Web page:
Xavier F Figueroa
Pontificia Universidad Católica de Chile, Chile
Scientific Tracks Abstracts: Neurochem Neuropharm
Brain function depends on the coordination of neuronal activity and cerebral blood flow by a signalling mechanism known as neurovascular coupling. Neurotransmitters released during an increase in synaptic activity (e.g. glutamate) initiate a Ca2+ signalling in astrocytes, which activates the release of vasoactive factors from astrocytic endfeet to parenchymal arterioles. Then, changes in neuronal activity are coupled to local blood flow through regulation of arteriolar diameter. Although NO is one of the most important signalling molecules in vascular physiology, its participation in neurovascular coupling is controversial. However, astrocytes express the Ca2+-dependent NO-synthetizing enzymes eNOS and nNOS and NO modulate the activity of channels formed by connexins (gap junction channels and hemichannels) or pannexins, which coordinate the neurovascular coupling-associated astrocyte signalling. The participation of NO in the neurovascular coupling initiated by metabotropic glutamate receptor (mGluR) stimulation was assessed in primary cultures of astrocytes and rat brain slices. NO production, vasomotor response of brain cortex arterioles, activity of connexin hemichannels and pannexin channels, changes in [Ca2+]i and ATP release were evaluated. The results indicate that NO, but unexpectedly, also Ca2+ homeostasis modulator 1 (CALHM1) channels, are essential for the astrocyte signalling that mediates neurovascular coupling. Stimulation of astrocytes mGluRs leads to NO-mediated activation of CALHM1 channels by S-nitrosylation, which evokes ATP release. The subsequent ATP-dependent purinergic receptor stimulation induces the opening of Cx43 hemichannels and Panx-1 channels, which contributes to the astrocytic Ca2+ signalling. These findings may provide clues to the design of new therapeutic strategies for the treatment of neurodegenerative diseases.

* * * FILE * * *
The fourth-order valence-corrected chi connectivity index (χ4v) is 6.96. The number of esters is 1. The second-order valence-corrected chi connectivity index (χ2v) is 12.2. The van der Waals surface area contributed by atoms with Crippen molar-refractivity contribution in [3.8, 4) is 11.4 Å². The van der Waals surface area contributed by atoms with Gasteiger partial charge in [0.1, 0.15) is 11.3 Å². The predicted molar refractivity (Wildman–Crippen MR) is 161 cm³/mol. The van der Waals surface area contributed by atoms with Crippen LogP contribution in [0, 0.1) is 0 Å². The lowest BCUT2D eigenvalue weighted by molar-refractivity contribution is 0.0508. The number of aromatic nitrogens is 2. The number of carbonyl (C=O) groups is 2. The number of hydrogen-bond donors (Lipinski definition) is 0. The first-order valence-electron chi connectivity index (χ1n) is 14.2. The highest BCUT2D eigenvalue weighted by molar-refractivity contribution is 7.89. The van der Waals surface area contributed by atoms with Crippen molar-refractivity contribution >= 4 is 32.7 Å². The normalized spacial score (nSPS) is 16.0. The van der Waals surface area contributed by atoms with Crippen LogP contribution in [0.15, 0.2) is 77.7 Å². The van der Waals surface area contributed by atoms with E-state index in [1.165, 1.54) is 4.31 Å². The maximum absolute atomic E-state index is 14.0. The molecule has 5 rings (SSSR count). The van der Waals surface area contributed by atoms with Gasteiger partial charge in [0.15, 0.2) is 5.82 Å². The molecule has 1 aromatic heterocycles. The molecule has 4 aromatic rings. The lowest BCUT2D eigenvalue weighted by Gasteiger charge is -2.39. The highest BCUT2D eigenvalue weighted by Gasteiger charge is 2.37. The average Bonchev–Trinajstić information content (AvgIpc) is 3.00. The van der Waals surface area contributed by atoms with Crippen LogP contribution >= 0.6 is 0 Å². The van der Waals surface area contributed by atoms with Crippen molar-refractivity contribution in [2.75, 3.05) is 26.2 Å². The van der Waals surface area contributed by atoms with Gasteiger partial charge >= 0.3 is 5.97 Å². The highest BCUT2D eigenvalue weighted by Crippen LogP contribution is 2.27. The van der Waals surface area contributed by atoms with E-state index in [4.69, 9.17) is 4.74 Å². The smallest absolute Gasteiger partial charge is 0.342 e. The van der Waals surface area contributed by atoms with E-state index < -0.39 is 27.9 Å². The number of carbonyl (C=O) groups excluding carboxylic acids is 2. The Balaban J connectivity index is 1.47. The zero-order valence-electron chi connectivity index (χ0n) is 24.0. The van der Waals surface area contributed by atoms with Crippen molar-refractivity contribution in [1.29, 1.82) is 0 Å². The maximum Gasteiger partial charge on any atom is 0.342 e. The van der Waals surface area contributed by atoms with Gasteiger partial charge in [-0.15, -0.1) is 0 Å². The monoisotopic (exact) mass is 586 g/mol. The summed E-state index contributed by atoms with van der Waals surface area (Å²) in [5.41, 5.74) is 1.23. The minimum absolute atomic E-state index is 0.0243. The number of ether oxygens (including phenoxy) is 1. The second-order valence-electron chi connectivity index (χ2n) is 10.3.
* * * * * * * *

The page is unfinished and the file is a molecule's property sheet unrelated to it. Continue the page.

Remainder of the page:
Xavier F Figueroa has completed his PhD from Pontificial Catholic University of Chile and Post-doctoral studies from University of Virginia, Cardiovascular Research Center. Currently, he is Associate Professor at Pontificial Catholic University of Chile and is the Director of the laboratory of Vascular Biology at the Department of Physiology. He has published more than 30 papers in reputed peer-review journals, several of which have been highly cited. His laboratory combines cellular approaches with studies in intact and in vivo preparations to study the mechanisms involved in the control of microvascular function in peripheral tissues and in the brain.
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